Since 2009 up today, the complex of Panamanian seaports specialized in containerized cargo were the Latin American’s seaports with the highest throughput. This seaport complex that includes three terminals in the Atlantic side and two in the Pacific side handled a total of 6.6 million teus in 2011 and 6.8 million by the end of 2012. The complex has a current handling capacity of 8.9 million teus with a current idle capacity of 2.3 million. A high level of connectivity between the port complex and the main centers of production and consumption involves a total of 65 liner services mainly dedicated to the transshipment operations. Transshipments represent approximately 85% of the yearly throughput of the complex.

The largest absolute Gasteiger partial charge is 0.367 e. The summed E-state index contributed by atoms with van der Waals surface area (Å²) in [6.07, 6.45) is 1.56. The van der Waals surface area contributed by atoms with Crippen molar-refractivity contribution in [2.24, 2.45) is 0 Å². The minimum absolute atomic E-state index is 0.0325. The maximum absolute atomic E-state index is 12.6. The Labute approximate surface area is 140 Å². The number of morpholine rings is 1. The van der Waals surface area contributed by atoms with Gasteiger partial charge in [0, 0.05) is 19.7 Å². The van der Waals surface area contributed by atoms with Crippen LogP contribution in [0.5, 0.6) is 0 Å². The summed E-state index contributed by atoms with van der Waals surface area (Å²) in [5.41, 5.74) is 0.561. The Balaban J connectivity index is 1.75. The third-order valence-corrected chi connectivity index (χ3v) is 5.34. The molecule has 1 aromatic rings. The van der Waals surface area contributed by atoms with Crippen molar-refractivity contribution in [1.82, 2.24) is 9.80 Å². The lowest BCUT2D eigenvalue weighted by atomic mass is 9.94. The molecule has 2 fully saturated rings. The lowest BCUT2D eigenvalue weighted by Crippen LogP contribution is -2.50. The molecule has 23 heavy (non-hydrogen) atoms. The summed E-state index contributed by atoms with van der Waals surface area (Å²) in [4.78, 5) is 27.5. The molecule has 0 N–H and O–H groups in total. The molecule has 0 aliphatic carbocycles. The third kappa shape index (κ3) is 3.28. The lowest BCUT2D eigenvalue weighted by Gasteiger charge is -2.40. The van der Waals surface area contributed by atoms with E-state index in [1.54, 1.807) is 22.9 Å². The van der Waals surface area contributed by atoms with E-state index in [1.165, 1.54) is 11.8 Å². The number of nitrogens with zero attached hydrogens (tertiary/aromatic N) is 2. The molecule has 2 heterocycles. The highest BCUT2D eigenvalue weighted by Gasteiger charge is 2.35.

The Atlantic cluster made up of Manzanillo International Terminal (MIT), Colon Container Terminal (CCT) and Cristobal have a total of 16 berths, 38 quay cranes and 94 RTGs1 , while the Pacific cluster made up of Balboa and the new PSA Panama International Terminal has 8 berths, 25 quay cranes and 63 RTGs. With over 5,000 reefer plugs, these five seaports rank Panama as the number one country in Latin America in terms of operating quay cranes (63 in total). The Pacific cluster can accommodate up to 3 Post Panamax and 2 Panamax simultaneously, while the Atlantic cluster can handle in total up to 4 Post Panamax and 5 Panamax simultaneously.
Containers can be transferred between the Pacific and Atlantic clusters by either rail or truck; however inadequate road infrastructure limits the logistics performance of truck transfers between and within the clusters.